COVID relief bill will be a gamechanger for residential wood heat

By Erin Voegele | December 22, 2020

The $900 billion COVID-19 relief package passed by Congress on Dec. 21 includes provisions of the Biomass Thermal Utilization Act and will enact a three-year investment tax credit (ITC) for high-efficiency home heating equipment that fires wood pellets, chips or cordwood.

Language for the ITC is contained on page 2,448 of the nearly 5,600-page bill. The credit applies to the installed cost of home heating and hot water systems that utilize wood pellets, chips and cordwood at efficiencies greater than 75 percent high heat value. The ITC is for 26 percent in 2021 and phases down to 22 percent in 2022 and 2023.

Charlie Niebling, a consultant for wood pellet producer Lignetics, has been working to enact the BTU Act for more than a decade. He called the ITC for residential wood heaters a “gamechanger” for residential wood heating.

Niebling said the credit has very practical significance to the industry as well as symbolic importance to modern wood heat. “It puts modern wood heat on the same level in terms of recognition by government as solar, wind, geothermal, and other renewables that have benefitted from investment tax credits in the tax code for decades,” he said. “By the government saying efficient wood heat technology is deserving of an investment credit, government is basically sanctioning your technology and your industry—it’s saying its important and it’s recognized. That’s enormously important, I think, to the wood and wood pellet sector.” Niebling explained that much of the explosive growth in wind and solar can be explained by the 30 percent ITC that has existed for years. “The market has responded to that signal,” he said. “Now we have an opportunity to demonstrate our technology can benefit and grow in response to this sanctioning by the government.”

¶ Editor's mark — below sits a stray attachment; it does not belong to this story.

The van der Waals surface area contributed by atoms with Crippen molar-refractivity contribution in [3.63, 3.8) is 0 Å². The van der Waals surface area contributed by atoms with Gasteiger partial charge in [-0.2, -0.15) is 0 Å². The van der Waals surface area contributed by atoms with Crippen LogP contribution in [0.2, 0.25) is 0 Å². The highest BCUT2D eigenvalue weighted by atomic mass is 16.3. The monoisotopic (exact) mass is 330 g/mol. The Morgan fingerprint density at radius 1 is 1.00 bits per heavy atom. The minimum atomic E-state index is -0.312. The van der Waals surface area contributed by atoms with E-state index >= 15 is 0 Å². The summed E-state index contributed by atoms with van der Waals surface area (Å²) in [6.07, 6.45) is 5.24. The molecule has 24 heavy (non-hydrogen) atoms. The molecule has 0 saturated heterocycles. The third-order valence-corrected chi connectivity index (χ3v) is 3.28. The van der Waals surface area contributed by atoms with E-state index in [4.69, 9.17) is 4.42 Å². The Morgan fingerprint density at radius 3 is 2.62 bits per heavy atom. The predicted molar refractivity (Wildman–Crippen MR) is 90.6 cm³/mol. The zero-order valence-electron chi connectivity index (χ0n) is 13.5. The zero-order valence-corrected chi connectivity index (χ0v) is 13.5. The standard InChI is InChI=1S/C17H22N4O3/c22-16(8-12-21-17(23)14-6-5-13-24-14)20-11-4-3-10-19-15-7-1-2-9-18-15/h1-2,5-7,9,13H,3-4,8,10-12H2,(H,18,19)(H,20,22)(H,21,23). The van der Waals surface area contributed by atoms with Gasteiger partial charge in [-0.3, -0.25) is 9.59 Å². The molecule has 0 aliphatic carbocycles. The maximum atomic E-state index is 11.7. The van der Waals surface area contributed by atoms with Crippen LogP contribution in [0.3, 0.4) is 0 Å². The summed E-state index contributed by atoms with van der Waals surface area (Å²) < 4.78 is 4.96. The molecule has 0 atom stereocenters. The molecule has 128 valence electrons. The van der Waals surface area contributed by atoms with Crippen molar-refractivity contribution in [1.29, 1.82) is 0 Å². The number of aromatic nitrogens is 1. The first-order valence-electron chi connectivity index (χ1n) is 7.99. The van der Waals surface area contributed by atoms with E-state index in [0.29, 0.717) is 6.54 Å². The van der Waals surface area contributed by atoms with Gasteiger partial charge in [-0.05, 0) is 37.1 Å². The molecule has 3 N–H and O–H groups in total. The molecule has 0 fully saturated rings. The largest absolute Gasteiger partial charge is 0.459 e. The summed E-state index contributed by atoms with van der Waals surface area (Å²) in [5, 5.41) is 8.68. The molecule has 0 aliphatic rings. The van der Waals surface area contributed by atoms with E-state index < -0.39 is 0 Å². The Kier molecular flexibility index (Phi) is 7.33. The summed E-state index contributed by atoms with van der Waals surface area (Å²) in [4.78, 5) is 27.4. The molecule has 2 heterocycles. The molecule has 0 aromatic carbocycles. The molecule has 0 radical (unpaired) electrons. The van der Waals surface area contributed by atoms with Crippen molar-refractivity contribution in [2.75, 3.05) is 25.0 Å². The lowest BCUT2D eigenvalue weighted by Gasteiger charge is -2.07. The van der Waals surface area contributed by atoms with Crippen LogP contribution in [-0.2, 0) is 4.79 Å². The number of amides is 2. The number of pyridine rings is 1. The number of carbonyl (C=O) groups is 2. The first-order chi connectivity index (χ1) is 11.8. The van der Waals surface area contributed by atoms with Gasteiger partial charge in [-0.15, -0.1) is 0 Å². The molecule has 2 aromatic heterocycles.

On the practical side, the ITC effectively reduces the cost of modern wood heating for homeowners. A 26 percent credit on a $15,000 pellet boiler installation equates to almost $4,000, Niebling said. On a $4,000 pellet stove, the savings is a litte over $1,000. “That’s nothing to sneeze at,” he said.

To fully capitalize on the growth potential offered by the ITC, Niebling said the pellet industry and the manufacturers of stoves and boilers that meet the efficiency threshold of the ITC will need to invest some real resources in marketing the benefits of the ITC and promoting it to consumers.

The original BTU Act also included a business tax credit for biomass heating systems. That portion of the legislation was not included in the COVID-19 relief package passed by Congress. Niebling said, however, that advocacy efforts will continue to enact those provisions with the new congress and new administration in 2021. The incoming Biden administration is expected to devote a lot of attention to climate and energy and is likely to be more receptive to a business ITC for biomass heating than the current administration is. “We need to make the case that if this is really going to move the market in terms of demand for low-grade wood, jobs and rural economic development, we need a lot more consumption—we need greater demand,” Niebling said, noting that business ITC would benefit companies that want to use biomass to heat manufacturing facilities, warehouses, hospitals, apartment complexes and similar buildings. “Anything and everything that you can heat with gas, propane and oil you can heat with chips or pellets,” he said. “The technology to utilize these [biomass] fuels cleanly is there. We just need to do a better job persuading our supporters in Congress that this same investment credit that exists if a business puts solar panels on their roof or a wind turbine behind their factory ought to extend to modern wood heating as well.”